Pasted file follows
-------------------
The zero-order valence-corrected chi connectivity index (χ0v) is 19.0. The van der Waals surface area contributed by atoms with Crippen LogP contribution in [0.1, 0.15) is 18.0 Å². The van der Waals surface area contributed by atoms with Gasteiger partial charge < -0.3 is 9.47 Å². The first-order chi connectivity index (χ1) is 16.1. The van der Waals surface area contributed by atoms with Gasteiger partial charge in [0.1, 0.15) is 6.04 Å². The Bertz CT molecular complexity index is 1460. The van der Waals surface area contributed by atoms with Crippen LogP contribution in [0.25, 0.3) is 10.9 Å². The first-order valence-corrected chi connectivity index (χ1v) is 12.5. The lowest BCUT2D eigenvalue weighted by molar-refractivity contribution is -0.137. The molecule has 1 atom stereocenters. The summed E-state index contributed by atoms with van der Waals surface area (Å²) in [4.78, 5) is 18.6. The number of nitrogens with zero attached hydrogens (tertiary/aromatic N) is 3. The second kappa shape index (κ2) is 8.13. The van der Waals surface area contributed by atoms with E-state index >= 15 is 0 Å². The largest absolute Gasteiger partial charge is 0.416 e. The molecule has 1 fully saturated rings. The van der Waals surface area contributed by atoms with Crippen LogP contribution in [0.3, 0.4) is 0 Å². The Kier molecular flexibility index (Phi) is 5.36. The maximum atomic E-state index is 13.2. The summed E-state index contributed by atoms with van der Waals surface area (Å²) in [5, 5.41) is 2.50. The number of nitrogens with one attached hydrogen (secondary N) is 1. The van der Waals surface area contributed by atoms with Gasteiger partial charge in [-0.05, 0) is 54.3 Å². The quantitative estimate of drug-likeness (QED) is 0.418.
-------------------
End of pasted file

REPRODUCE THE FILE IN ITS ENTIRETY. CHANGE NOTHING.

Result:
The zero-order valence-corrected chi connectivity index (χ0v) is 19.0. The van der Waals surface area contributed by atoms with Crippen LogP contribution in [0.1, 0.15) is 18.0 Å². The van der Waals surface area contributed by atoms with Gasteiger partial charge < -0.3 is 9.47 Å². The first-order chi connectivity index (χ1) is 16.1. The van der Waals surface area contributed by atoms with Gasteiger partial charge in [0.1, 0.15) is 6.04 Å². The Bertz CT molecular complexity index is 1460. The van der Waals surface area contributed by atoms with Crippen LogP contribution in [0.25, 0.3) is 10.9 Å². The first-order valence-corrected chi connectivity index (χ1v) is 12.5. The lowest BCUT2D eigenvalue weighted by molar-refractivity contribution is -0.137. The molecule has 1 atom stereocenters. The summed E-state index contributed by atoms with van der Waals surface area (Å²) in [4.78, 5) is 18.6. The number of nitrogens with zero attached hydrogens (tertiary/aromatic N) is 3. The second kappa shape index (κ2) is 8.13. The van der Waals surface area contributed by atoms with E-state index >= 15 is 0 Å². The largest absolute Gasteiger partial charge is 0.416 e. The molecule has 1 fully saturated rings. The van der Waals surface area contributed by atoms with Crippen LogP contribution in [0.3, 0.4) is 0 Å². The Kier molecular flexibility index (Phi) is 5.36. The maximum atomic E-state index is 13.2. The summed E-state index contributed by atoms with van der Waals surface area (Å²) in [5, 5.41) is 2.50. The number of nitrogens with one attached hydrogen (secondary N) is 1. The van der Waals surface area contributed by atoms with Gasteiger partial charge in [-0.05, 0) is 54.3 Å². The quantitative estimate of drug-likeness (QED) is 0.418.